Thousands line up to leave New Orleans before Gustav
NEW ORLEANS – Thousands of people lined up outside a bus and train terminal early on Saturday to get out of New Orleans as Hurricane Gustav took aim at the Louisiana coast, reviving traumatic memories of Hurricane Katrina.
The city, which marked the third anniversary of Katrina on Friday, had not yet issued a mandatory evacuation order. City Mayor Ray Nagin said if Gustav — now a dangerous Category 4 storm with 145 mph (230 kph) winds — holds to its current course, a mandatory city evacuation could start early on Sunday.
But with memories of Katrina and its devastation still fresh, many already had decided to abandon the city, much of which lies below sea level. Gustav, now a major hurricane, was heading toward western Cuba on Saturday, and could reach the Louisiana coast early on Tuesday.
Cars crammed bumper to bumper on highways leading out of the city and six low-lying parishes – the Louisiana equivalent of U.S. counties – issued mandatory evacuation orders effective later on Saturday. All major Louisiana interstates will switch to allow only one-way traffic away from the coast at 6 a.m. CDT (7 a.m. EDT) on Sunday.
Hoping to avoid the 2005 spectacle of desperate city residents crammed into the New Orleans Superdome, the government has lined up hundreds of buses and trains to evacuate 30,000 people who cannot leave on their own.
About 1,500 Louisiana National Guard troops and 1,500 police officers are in New Orleans to oversee the evacuation — twice the level seen during Katrina.
MEMORIES OF FLOATING BODIES
Thousands lined up to board buses, with no knowledge of their eventual destination. So far, about 1,200 people have left the city by bus, and another 1,500 by train, Nagin said, with about 20,000 people requesting evacuation assistance.
Many evacuees were issued wrist bands with bar codes that will allow city officials to track them.
Walter Parker, a security guard who was trapped for eight days in his apartment during the Katrina flooding, lined up outside the Union Passenger Terminal as families with bags packed and children in tow waited for transportation.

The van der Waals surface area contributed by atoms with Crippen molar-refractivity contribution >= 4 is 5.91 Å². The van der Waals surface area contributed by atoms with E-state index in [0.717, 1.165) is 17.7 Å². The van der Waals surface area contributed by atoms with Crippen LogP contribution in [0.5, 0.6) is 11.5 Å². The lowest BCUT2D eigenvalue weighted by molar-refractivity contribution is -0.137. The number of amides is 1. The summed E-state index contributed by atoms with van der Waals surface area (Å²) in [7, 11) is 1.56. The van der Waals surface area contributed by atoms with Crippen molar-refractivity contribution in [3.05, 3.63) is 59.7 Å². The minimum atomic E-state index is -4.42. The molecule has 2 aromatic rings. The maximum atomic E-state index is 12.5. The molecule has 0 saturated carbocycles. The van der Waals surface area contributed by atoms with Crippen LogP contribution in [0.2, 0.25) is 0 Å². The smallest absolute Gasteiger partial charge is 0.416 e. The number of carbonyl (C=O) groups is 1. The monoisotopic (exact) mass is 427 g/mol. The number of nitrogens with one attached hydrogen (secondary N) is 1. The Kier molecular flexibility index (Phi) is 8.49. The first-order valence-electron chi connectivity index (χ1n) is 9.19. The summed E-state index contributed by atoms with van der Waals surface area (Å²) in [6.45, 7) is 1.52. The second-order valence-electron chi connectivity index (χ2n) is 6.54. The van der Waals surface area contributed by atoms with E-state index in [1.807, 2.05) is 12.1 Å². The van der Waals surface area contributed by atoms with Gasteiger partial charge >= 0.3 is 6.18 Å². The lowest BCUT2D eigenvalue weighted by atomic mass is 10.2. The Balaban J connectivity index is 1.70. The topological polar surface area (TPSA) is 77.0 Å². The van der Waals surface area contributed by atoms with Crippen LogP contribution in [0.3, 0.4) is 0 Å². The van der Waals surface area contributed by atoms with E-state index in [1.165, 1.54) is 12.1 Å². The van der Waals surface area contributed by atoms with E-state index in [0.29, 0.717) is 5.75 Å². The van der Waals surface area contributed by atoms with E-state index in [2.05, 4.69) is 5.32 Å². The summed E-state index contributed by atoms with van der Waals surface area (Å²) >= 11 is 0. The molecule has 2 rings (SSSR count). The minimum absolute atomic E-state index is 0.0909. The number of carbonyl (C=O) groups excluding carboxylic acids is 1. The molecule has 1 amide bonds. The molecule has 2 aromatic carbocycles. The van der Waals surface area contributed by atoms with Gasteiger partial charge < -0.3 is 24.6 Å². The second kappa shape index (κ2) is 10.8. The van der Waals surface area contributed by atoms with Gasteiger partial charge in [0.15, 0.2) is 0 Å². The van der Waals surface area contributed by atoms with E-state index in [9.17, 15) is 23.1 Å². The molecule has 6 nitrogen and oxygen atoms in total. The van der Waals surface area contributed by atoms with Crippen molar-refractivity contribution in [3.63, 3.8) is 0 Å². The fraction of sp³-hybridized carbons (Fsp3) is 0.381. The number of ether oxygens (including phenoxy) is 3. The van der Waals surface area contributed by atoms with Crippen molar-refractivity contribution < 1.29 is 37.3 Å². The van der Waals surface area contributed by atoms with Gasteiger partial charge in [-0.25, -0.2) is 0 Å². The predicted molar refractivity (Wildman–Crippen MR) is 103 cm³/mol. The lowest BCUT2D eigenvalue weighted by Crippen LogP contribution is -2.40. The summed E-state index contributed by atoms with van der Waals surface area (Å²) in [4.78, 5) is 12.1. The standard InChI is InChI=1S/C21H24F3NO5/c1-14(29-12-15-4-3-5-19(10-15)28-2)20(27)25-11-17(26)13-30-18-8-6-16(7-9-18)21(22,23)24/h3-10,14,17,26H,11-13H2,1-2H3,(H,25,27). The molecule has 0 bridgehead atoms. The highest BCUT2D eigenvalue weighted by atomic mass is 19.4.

"I don’t want to see another Katrina, with dead bodies floating in the water," Parker said. "I saw elderly people floating. I saw one body that really got to me, a child, floating, and it just made me sick."
Memories of the darkened, storm-battered Superdome were fresh on the minds of evacuees. This time around, the mood was lighter, and evacuees were given water, cookies and misting tents to stay cool while they waited.
Elderly Jeanette Cobbins rode out Katrina in the Superdome but on Saturday was waiting to board a train out of town with 15 relatives in tow.
"We didn’t take Katrina seriously," she said. "Now we know we’ve got to get out of town."
Elsewhere in the city, hospitals prepared to evacuate sickly newborn babies from the intensive care unit.
Katrina was a monstrous Category 5 hurricane on the five-step Saffir-Simpson scale in the Gulf of Mexico before hitting the coast near New Orleans as a Category 3 on August 29, 2005, with wind speeds up to 130 mph (209 kph).
Its massive storm surge broke through protective levees and flooded 80 percent of the city. New Orleans degenerated into chaos as stranded storm victims waited days for rescue.
About 1,500 people were killed on the U.S. Gulf Coast and $80 billion in damages made Katrina the costliest U.S. natural disaster. In all, 11.5 million people are in the path of the storm, according to the U.S. Census Bureau.
The U.S. National Hurricane Center said Gustav revved up as it crossed the warm Caribbean and was a Category 4 storm on the five-stage Saffir-Simpson scale of hurricane intensity. It could strengthen into a potentially catastrophic Category 5 storm near Cuba, and hit the U.S. Gulf Coast as a Category 4 storm, the Miami-based forecasters said.
The storm’s current projected track takes it into low-lying Terrebonne Parish southwest of New Orleans, one of the least-protected areas on the Louisiana coast.
Windell Curole, manager of neighboring South Lafourche Levee District, said: "If it’s close to us, our levee system wasn’t designed for that kind of storm. There’s a tremendous risk." Reuters